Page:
Fast Forward to Slow Fashion

Fast Forward to Slow Fashion

Balanced. Ethical. Sustainable Living.

Has there been a moment wherein you have found yourself wanting to reuse your old fabrics/prints without having to discard them?

If yes, we are certainly of your type of Earthlings!

Sustainability can be adopted in different forms. So at The Giant Broccoli Project, we make it possible to use urban facilities to the Earth’s advantage.

The sustainable or slow fashion movement is an effort towards reestablishing our connect with clothes and décor in an Earth-friendly dimension. Slow fashion can be applied to wearables, home décor and workspace beautification – a movement desiring balance and inclusivity for the planet, as well as its inhabitants.

Fabrics that are now mainstream may be easy to produce, customize and please us. But they are beyond unpleasant to the Earth. Moreover, don’t we all get bored of our outfits within the first ten wears?

Don’t guilt trip over it. After all, we are human and it is human nature.

“I don’t want to protect the environment.
I want to create a world where the environment needs no protection.”

John Muir – The Father of National Parks.

What can we do to go GREEN in the true sense?

Recycle and upcycle.
Buy resilient fabrics made from natural fibres.
Design your own interiors with refurbished fabric – DIY everything!

Avoid discarding fabrics.
Animal products are not sustainable.
Avoid industrially synthesized raw material.

Let us all get together to reduce waste and save our planet.

Coming Up: What fabrics cause a minimal environmental impact?
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As children, we were treated with natural oils, gram flour, turmeric body scrubs and the fragrance of floral incense after. Our diet was mostly nature-based diets of protein, fibre and good carbohydrates. We adorned ourselves with dresses decorated with embroidery and other body accessories crafted with crochet stitches, played with handmade dolls by our grandmothers and mothers. Eventually, we grew up and so did the industrial revolution, somewhere in between we lost our touch with nature. Mass-manufactured chemicals, carved in different shapes and scents grabbed our attention and we never looked back, ignoring the many advises and taunts of dearest Nani.

Knowledge is a powerful tool and awareness a commodity. Our team of best friends, who love to travel, are always on the lookout for functional, innovative, traditional / tribal, cruelty-free products and the range is quite diverse. The exchange of ideas and never-ending banter on organic alternatives led to discovering this road to balance, a delicate marriage of tribal artisans and their exclusive industrial skillset.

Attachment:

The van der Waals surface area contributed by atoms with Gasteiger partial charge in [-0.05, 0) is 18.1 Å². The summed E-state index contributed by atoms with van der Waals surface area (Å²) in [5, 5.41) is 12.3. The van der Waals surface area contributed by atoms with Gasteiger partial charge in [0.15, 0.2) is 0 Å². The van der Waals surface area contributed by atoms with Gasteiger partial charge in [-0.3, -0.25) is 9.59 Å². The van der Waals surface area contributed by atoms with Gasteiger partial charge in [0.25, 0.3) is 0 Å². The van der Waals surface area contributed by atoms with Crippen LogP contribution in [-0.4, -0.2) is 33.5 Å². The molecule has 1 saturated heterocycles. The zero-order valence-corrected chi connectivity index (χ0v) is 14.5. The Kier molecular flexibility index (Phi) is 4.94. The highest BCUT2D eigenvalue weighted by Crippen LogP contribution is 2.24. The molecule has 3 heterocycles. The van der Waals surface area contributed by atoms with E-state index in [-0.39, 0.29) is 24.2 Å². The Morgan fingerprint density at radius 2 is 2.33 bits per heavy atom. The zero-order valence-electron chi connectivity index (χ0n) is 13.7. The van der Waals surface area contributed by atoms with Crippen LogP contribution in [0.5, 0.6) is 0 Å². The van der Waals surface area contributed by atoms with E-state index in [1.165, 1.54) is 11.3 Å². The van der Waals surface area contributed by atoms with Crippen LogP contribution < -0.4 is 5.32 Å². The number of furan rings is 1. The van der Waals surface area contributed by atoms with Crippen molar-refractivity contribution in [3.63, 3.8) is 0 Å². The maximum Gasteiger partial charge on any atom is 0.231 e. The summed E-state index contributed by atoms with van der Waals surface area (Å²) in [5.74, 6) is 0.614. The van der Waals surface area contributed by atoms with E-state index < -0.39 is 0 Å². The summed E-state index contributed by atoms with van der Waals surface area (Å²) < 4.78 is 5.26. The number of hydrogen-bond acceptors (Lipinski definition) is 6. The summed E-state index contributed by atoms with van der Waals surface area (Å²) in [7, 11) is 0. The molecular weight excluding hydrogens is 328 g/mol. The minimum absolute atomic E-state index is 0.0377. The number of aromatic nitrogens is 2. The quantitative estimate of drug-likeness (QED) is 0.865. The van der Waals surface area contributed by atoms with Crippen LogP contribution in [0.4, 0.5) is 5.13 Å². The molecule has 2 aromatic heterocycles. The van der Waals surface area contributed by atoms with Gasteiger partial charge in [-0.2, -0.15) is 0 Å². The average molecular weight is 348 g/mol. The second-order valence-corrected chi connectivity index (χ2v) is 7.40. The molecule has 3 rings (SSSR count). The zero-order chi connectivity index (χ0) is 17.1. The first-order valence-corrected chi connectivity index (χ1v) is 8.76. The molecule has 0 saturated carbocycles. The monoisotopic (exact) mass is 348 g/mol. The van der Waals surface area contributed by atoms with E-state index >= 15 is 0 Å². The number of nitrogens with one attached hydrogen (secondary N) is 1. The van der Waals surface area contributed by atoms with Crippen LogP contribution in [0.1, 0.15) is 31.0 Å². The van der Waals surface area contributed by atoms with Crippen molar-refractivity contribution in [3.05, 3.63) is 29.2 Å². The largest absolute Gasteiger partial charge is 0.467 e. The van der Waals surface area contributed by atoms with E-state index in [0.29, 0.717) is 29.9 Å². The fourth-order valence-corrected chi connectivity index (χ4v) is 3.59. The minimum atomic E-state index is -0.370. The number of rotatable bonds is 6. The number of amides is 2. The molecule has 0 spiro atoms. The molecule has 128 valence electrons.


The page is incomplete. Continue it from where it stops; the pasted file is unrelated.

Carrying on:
To support this balancing act we have decided to perfect/embarked upon, between industry and tradition, let’s explore some dying traditions of India and Nepal that boosted our earthling spirit:


Textile – weaving by tribes of Halam, Mizo, Apartoni, Drukpa, Wancho and Noese, Nishi, using the locally available small, portable Loin, suspension, Coin Looms. Dyeing and geometrical motifs (Diamonds, Floral /Triangles), manually spun sturdy & coarse Blankets (Puanpuri), coarse yarn dyed black Jackets (Jikatari), Skirts, Blouses, traditional female shawl-type dresses (Tin file weaving), locally spun dyed cotton loincloth for baskets, customized by their artistic creativity, are some secular craft practices of economic significance.


Jewellery-making is a skilled art among women in tribes of Adi, Sunari, Digaru Mishmi, Apatani, Naga groups. Neck pendants (Tadak) adorned with semi-precious stones, gold and silver headbands, earplugs, broad bangles, chains with coin pendants – moulded traditionally, geometrical motif string & colourful bead work on body ornaments, Big car-rings are some full-time, exotic, secular craft practices of economic and royal significance while keeping the personal beautification ritual alive.


These are some non-performing traditional architectural artefacts adorning our surroundings, sculpted, forged and carved by skilled craftsmen and artisans belonging to tribes of Naga groups, Drukpa, Assamese Hindu and Udupi. Free-standing carved human and animal figurines in low relief work, wood engraved monastic architecture, wooden images of deities and household utensils, Objects of religious paraphernalia in monasteries, Coiling technique for pots of cooking, bell metal work are some examples of secular craft practices of economic and religious significance. 

These need to be revived as they have been superseded by modern machinery and mill cloth availability.

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